Wednesday, February 15, 2012

Baseball Without Borders

By Laura Straub
Edited by Adam Flango

Baseball truly is America’s pastime.  Americans love spending their balmy summer nights under the lights.  They participate wholeheartedly in the seventh inning stretch.  They love eating peanuts and cracker jacks while watching their favorite all-star sluggers duke it out for the win.  They give little thought, however, as to where these superstar players come from. 
Photo courtesy of Cuba Journal

Many of these players make the ultimate sacrifice to play in the major leagues.  They leave their family, friends, home and traditions for the in hopes of earning a six-figure professional baseball salary.  Many of these players are Cuban defectors.
It is not uncommon for Cuban athletes to travel to international sporting competitions with their teams and simply not return.  This is exactly what Gerardo Concepcion did in June of this year, when he defected during the World Port Tournament in the Netherlands.  Concepcion was named Rookie of the Year in the Cuban Serie Nacional in 2010-2011.  He played for the Cuban powerhouse team, the Industriales, nicknamed “the blues” for their blue uniforms.  The Industriales are one of the most successful teams in Cuba according to family physician and baseball enthusiast Miguel Rodríguez.  They have won more national titles than any other Cuban team.
Although Concepcion was a member of Cuba’s leading team, he still made the choice to defect.  He established his residence in Mexico and was signed by the Chicago Cubs on February 2nd. 

Choice to Defect

Rodríguez says that these players have a right to choose where they play.  “It is absolutely natural that Cuban players, like players from all over the world, desire to play in the majors and become millionaires,” says Rodríguez.  He explains that Cuba does provide a salary for players, but that salary is not enough to live comfortably on, especially for those with families. 
Even with the financial opportunities, the decision to defect is still a difficult one.  Those that do leave are considered traitors by the government and some citizens.  Even if they do still have fans in Cuba, it is hard to them to follow the players’ progress since Internet access is limited.  They must spend extended periods of time away from their friends and family.  “They won’t ever have the honored opportunity to represent their country, to wear the national team uniform of Cuba, or to enjoy the absolutely unique proud and happy moment when the Cuba team wins a gold medal at a match, “ says Rodríguez.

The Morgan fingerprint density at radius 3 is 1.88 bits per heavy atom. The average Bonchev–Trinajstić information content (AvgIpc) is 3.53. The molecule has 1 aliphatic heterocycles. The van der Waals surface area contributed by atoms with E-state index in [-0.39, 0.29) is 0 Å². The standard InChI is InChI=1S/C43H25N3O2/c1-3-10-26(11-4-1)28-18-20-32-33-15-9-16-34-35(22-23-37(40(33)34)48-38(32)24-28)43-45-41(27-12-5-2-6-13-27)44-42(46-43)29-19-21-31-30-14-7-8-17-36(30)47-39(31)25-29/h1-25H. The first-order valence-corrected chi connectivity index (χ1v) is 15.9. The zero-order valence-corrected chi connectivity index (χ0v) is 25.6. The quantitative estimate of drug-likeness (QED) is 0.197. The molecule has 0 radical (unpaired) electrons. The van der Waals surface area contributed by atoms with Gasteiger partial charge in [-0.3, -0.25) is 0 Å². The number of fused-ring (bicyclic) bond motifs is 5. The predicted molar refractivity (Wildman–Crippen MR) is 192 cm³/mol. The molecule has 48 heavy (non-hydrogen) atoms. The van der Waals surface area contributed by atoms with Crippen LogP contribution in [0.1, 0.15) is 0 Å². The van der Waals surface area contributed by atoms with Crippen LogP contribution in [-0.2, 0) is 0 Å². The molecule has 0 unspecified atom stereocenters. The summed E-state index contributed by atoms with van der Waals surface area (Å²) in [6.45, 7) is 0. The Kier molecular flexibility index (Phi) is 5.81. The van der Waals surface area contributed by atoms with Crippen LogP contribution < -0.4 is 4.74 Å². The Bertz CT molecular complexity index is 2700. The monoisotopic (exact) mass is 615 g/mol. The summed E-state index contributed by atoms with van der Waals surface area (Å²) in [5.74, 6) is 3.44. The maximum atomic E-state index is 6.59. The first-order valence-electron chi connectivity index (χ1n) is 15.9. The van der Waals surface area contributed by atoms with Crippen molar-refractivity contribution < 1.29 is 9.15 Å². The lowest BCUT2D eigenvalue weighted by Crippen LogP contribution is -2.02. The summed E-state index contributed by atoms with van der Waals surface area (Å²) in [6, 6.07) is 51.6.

Leaving Home

When defectors leave Cuba they are leaving behind a rich tradition of baseball. “Baseball is the national passion,” says Henry Herida, specialist in international relations at an institute of cultural investigation.  Daniel de Malas, Cuban baseball blogger, agrees with Herida.  He says, “Baseball in Cuba is part of our idiosyncrasy, of our history, of our tradition.”  The obsession begins with young, children play baseball in the streets “to the hand”, meaning that they do not use a bat.  Instead of a normal baseball, children use a rubber ball and bat the ball with their hand.  As they grow older, baseball is played “to the hard” with full equipment in parks facilitated for the game.
Eventually, successful players can move on to join the national league.  This league began in 1962.  It has had various structures over the years but currently includes 17 teams, one for each province as well as from the municipality the Isle of Youth and a second team from Havana.  The series begins in November and goes through April or May.  During this period each team will play 96 games.  Each team’s rank during the season determines their position in the playoffs, and after a series of playoff games a national champion is crowned.  The Cuban national team also takes part in the World Baseball Classic, the biggest event in baseball since its exit from the Olympics.  The next world classic will take place in 2013.
During the early 1990s Cuba also competed in a peculiar series.  The Cuban national team faced the Baltimore Orioles in two games.  The first was held in Cuba, where Baltimore won 1-0, the second was in Baltimore where Cuba won 12-6.  Cuba’s reaction to the win as a country was a national party, says Rodríguez. 
This is a very important interaction between two nations that are still engaged in a cold war of sorts.  Rodríguez believes that baseball can help improve relations between the two nations.  “Both are peoples that love baseball and we could dedicate our time and efforts to enjoy it and not to fight for political reasons,” says Rodríguez “We are close neighbors in physical distance and could celebrate friendly bi-national competitions of national teams of different ages each year.”  Ariam Castro Fraga, a television editor in Cuba agrees.  He says games between Cuban and American youth could foster better relations.
Some professionals are more skeptical of the ability baseball could have on relieving tensions between the two nations.  “The Romans resolved internal crisis with food wine and sport, but their conquest of the world was with arms,” says De Malas. “Baseball is a common denominator between both countries but it is not sufficient to resolve a ideological conflict that has passed for ages, that nobody dares dissolve, for pride.”

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